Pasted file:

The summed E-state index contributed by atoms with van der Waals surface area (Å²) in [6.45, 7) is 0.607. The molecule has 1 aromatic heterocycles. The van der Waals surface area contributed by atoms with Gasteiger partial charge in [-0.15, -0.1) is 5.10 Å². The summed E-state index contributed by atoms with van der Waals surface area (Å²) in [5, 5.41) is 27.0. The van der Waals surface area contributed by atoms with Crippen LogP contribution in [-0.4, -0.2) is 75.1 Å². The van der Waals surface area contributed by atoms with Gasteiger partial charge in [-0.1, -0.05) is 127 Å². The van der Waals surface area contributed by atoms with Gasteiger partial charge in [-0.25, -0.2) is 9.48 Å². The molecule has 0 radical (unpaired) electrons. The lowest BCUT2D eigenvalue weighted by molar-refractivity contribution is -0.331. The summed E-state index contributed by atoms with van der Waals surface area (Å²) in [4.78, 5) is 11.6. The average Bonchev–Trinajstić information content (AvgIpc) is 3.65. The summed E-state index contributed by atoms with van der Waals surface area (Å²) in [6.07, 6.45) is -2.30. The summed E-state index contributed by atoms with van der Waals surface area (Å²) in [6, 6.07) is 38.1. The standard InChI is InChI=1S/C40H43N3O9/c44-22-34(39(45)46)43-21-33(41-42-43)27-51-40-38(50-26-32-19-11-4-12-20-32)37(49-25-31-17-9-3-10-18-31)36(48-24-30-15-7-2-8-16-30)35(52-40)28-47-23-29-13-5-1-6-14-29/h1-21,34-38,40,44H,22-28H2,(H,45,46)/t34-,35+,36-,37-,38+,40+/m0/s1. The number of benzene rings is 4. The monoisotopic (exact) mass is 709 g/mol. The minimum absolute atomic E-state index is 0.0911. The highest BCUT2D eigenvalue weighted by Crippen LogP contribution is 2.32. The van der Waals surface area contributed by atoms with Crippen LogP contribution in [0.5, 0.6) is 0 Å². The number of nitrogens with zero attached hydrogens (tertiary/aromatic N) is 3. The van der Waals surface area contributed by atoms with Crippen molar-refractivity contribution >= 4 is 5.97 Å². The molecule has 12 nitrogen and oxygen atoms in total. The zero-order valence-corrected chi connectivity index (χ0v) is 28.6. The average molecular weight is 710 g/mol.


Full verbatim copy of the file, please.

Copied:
The summed E-state index contributed by atoms with van der Waals surface area (Å²) in [6.45, 7) is 0.607. The molecule has 1 aromatic heterocycles. The van der Waals surface area contributed by atoms with Gasteiger partial charge in [-0.15, -0.1) is 5.10 Å². The summed E-state index contributed by atoms with van der Waals surface area (Å²) in [5, 5.41) is 27.0. The van der Waals surface area contributed by atoms with Crippen LogP contribution in [-0.4, -0.2) is 75.1 Å². The van der Waals surface area contributed by atoms with Gasteiger partial charge in [-0.1, -0.05) is 127 Å². The van der Waals surface area contributed by atoms with Gasteiger partial charge in [-0.25, -0.2) is 9.48 Å². The molecule has 0 radical (unpaired) electrons. The lowest BCUT2D eigenvalue weighted by molar-refractivity contribution is -0.331. The summed E-state index contributed by atoms with van der Waals surface area (Å²) in [4.78, 5) is 11.6. The average Bonchev–Trinajstić information content (AvgIpc) is 3.65. The summed E-state index contributed by atoms with van der Waals surface area (Å²) in [6.07, 6.45) is -2.30. The summed E-state index contributed by atoms with van der Waals surface area (Å²) in [6, 6.07) is 38.1. The standard InChI is InChI=1S/C40H43N3O9/c44-22-34(39(45)46)43-21-33(41-42-43)27-51-40-38(50-26-32-19-11-4-12-20-32)37(49-25-31-17-9-3-10-18-31)36(48-24-30-15-7-2-8-16-30)35(52-40)28-47-23-29-13-5-1-6-14-29/h1-21,34-38,40,44H,22-28H2,(H,45,46)/t34-,35+,36-,37-,38+,40+/m0/s1. The number of benzene rings is 4. The monoisotopic (exact) mass is 709 g/mol. The minimum absolute atomic E-state index is 0.0911. The highest BCUT2D eigenvalue weighted by Crippen LogP contribution is 2.32. The van der Waals surface area contributed by atoms with Crippen LogP contribution in [0.5, 0.6) is 0 Å². The number of nitrogens with zero attached hydrogens (tertiary/aromatic N) is 3. The van der Waals surface area contributed by atoms with Crippen molar-refractivity contribution >= 4 is 5.97 Å². The molecule has 12 nitrogen and oxygen atoms in total. The zero-order valence-corrected chi connectivity index (χ0v) is 28.6. The average molecular weight is 710 g/mol.